COOPER: Who's also being paid by -- getting money from the Turks.

BEN-VENISTE: Yes. And not filling out the proper forms and lying to the FBI about contacts with the Russians, we are told. So he's in a world of hurt, as far as this goes. And this is certainly the icing on the cake to be even in the room. Woolsey talked about dismissing his involvement after he attended the first meeting, but now staying in the room, not -- apparently not reporting this, a discussion of kidnapping a federal crime of the highest order, it's incredible.

[20:45:10] And even if it was a discussion of using his authority once Trump became president of the United States to assist in an extradition in return for payment, and they're talking about $15 million, that is astonishing. COOPER: Yes. General Hertling, I mean you now Michael Flynn for years. Does this boggle your mind? I mean does this sound like something -- I mean he did incredible things from my understanding within Crystal and Afghanistan. I mean given his track record that he would he end up doing this?

LT. GEN. MARK HERTLING (RET.), U.S. ARMY: Yes. Anderson, what I'd say if this is true it is jaw dropingly illegal, immoral and unethical for any citizen to do this but for a retired general also to do this, it's even more damaging, primarily because -- I mean you give me the honorarium of calling me General Hertling, you know, we keep that as we retire, which means we can stay connected to the oath of office and the oath of allegiance to defend the constitution.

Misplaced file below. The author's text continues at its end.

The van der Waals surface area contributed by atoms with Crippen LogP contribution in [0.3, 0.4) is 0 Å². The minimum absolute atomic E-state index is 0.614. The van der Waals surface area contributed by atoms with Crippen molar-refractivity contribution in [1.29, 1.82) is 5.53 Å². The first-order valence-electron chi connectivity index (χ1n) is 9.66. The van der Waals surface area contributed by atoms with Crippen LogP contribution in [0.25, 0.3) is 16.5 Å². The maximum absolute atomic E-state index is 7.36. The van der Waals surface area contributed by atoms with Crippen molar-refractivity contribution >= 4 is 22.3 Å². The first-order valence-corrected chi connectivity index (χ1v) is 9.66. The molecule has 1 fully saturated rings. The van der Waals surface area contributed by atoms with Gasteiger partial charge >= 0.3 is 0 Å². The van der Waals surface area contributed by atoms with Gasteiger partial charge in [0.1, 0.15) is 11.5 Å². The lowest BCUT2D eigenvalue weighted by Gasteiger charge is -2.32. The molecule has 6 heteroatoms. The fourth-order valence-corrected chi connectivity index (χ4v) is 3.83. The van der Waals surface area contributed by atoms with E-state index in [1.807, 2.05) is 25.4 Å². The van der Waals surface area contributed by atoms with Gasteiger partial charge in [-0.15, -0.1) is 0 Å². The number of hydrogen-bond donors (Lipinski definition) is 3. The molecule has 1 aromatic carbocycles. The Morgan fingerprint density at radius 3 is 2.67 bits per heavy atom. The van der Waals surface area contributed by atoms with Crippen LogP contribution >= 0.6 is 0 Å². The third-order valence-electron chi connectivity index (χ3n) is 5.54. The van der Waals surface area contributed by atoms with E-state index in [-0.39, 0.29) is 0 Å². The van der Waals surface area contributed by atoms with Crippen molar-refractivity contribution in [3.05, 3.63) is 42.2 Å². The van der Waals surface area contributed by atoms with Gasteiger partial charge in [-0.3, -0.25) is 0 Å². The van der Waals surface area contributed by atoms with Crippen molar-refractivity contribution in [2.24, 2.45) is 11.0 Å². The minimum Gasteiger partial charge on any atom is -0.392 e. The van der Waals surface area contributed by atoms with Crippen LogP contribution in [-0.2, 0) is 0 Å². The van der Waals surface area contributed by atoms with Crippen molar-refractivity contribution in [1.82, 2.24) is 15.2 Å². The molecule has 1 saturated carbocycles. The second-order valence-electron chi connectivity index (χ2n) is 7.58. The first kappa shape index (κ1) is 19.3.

This is a guy who is alleged to have been doing something against the government of the United States to collect money from a foreign government, it's just to me is bizarre. And truthfully, for this to happen on the eve of veterans' day makes it even more distasteful and it's just amazing to me.

Mike Flynn was a tremendous intelligence staff officer. He had several assignments with Special Operations Command but he was not a special operator. And I think perhaps, you know, maybe some of this impinged on his good judgment thinking he could take -- if this is true, he could take someone who's been given amnesty by our country and export them to the government of Turkey for money, just seems to me to be bizarre. I hope it's not true.

COOPER: Yes, I mean, frankly, Richard, it's the kind of thing you hear from like mercenaries back in the '60s who wanted to, you know, do stuff --

(CROSSTALK)

HERTLING: This is something we used to see --

COOPER: Go ahead, General.

HERTLING: This is something I saw in foreign governments at time with officers, general officers that would do things in the old Eastern European countries and some Middle Eastern countries. But this would not happen in the United States where we vow and take an oath to defend the Constitution of the United States against all enemies, foreign and domestic.